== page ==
The next day I was due for allergy testing and I think the reason I didn't think the process was so bad was because I was a zombie from lack of sleep and still in pain, although not as severe.
Funny how you remember things, huh?
You do have a pod, don't you?
Re: Maybe SciaticaKathy G on 11/25/03 at 17:23 (138698)
Oh, and I quite agree with Julie. A chiropractor should be able to help you out with sciatica. It usually only takes one visit for me. My preference is an osteopath but Julie's right again. We just don't have very many in the states that do manipulations. They're mostly PCP's these days and the insurance companies won't pay for manipulations.
For the record, the pain from my sciatica is almost always down the inside of my leg but it's on the back for most people. I enjoy being unique!
Re: Maybe SciaticaDorothy on 11/25/03 at 18:12 (138705)
Kathy, it is so nice of you to write especially when I know you are having some especially painful times right now. Yes, I think you are right about sciatica, but I am gathering information on the subject and hope to learn from it, for me and for all of us. I first experienced it when first pregnant in my twenties. I was not a very large person (then!)and was about six months along and not a very large pregnant person either, but it hit out of the blue. My husband and I were out for a walk in a new-fallen snow and all of a sudden, I could not walk another step without a lot of pain. He carried pregnant me home on his back (ah, those were the days!) and it gradually went away for a long time, years. But it returned. It comes and goes.
Re: Maybe SciaticaSher A on 11/25/03 at 18:32 (138707)
Dorothy, you raise a most interesting point. But let me tell you my experience. I believe it was THE OTHER WAY AROUND. I noticed the back of my left leg was really hurting, especially at work where I drive a desk for 9 hours a day. The place where the chair seat hit the back of my leg caused great pain because I need a chair seat that goes all the way to under the knees, so I sat on of those donut cushions and that didn't help because it still put pressure on the back of my leg. So I went to this place and said I feared I had sciatica. They did the MRI, xrays, nerve conduction test and really didn't see anything. They said I was getting 'old' and that the area where the nerves pass through the backbone might be getting smaller. So I went through 4 epidurals. This was not fun. I made myself believe I felt much better, but I didn't. I had trigger point injections afterward until my back end look like and felt like it had been beat with a baseball bat. Then the physical therapy. 10 minutes of physical therapy then I got hooked up to an electronic 'stim' machine for the next 20. What an expensive rip that was and didn't help one iota. They got to charge for 20 minutes though, while the therapist started on someone else.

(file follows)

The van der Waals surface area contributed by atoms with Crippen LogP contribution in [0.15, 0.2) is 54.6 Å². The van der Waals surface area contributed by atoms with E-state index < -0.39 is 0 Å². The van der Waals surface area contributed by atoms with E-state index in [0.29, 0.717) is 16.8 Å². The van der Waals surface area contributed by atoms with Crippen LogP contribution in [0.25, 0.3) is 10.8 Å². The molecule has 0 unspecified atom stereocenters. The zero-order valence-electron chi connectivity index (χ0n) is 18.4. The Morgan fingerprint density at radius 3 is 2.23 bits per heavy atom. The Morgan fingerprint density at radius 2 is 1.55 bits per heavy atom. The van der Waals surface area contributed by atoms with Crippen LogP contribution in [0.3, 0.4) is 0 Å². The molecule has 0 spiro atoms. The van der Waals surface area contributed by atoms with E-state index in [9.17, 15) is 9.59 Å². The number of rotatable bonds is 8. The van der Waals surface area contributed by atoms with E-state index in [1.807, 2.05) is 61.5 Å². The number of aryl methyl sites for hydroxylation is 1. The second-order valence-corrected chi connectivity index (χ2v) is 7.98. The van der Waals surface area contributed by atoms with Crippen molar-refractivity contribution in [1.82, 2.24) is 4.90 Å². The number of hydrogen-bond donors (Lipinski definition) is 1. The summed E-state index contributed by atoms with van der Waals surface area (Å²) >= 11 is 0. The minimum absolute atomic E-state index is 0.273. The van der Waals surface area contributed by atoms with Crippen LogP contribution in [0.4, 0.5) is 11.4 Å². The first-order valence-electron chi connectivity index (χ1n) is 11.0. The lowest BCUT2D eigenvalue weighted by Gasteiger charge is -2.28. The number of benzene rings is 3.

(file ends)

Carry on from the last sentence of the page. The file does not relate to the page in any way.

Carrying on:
So I explored it from the feet up and began seeing pods, not happy with any of them. They just didn't give me that warm feeling that they were concerned or knew what they were doing. So I finally put 2 and 2 together and figured it was the subtle pain in my feet that turned into a roaring monster and sent the 'referred pain' up the back of my leg. One doctor, the one I actually trust, told me this. I got the custom orthotics from my pod and that truly seems to have help the pain in the back of my leg and now I can sit at work without having to get up every 20 minutes. Of course I can't get up every 20 minutes anymore because my feet are not feeling very well.
The shots seem to last about 2 weeks. I have a very negative attitude and don't think this is ever going to go away. Having a positive attitude didn't help either. Yesterday I got another shot and get this, a temporary handicapped sticker, which I have to go to the motor vehicles place on Friday and get. Do you know what kind of an indignity this is? Me? Handicapped? Only in that I work with computers maybe. Good grief. So I think that in walking the 'wrong way' is the thing that caused the sciatica pain and I think it works from the feet up. At least in my case it seemed to.
Re: Maybe SciaticaJulie on 11/26/03 at 02:41 (138748)
Right, Kathy - of course it can work both ways. A back problem will affect the way we walk, and the way we walk affects our back (even if there is no nerve impingement going on). That's why the contribution of osteopaths or chiropracters is so useful - mainstream doctors, however good, tend to specialise (though some are obviously aware of connections).
Re: Maybe SciaticaDorothy on 11/26/03 at 13:27 (138783)
My apologies for not responding to your question. Not avoidance, just neglect... No, no 'pod'. I have made appts. twice in past and cancelled both. I don't have a lot of faith in medical intervention, frankly, and prefer other avenues to reach healing, unless and until medical intervention is the very best choice. My own experience with medical intevention versus other avenues has lead me to this approach.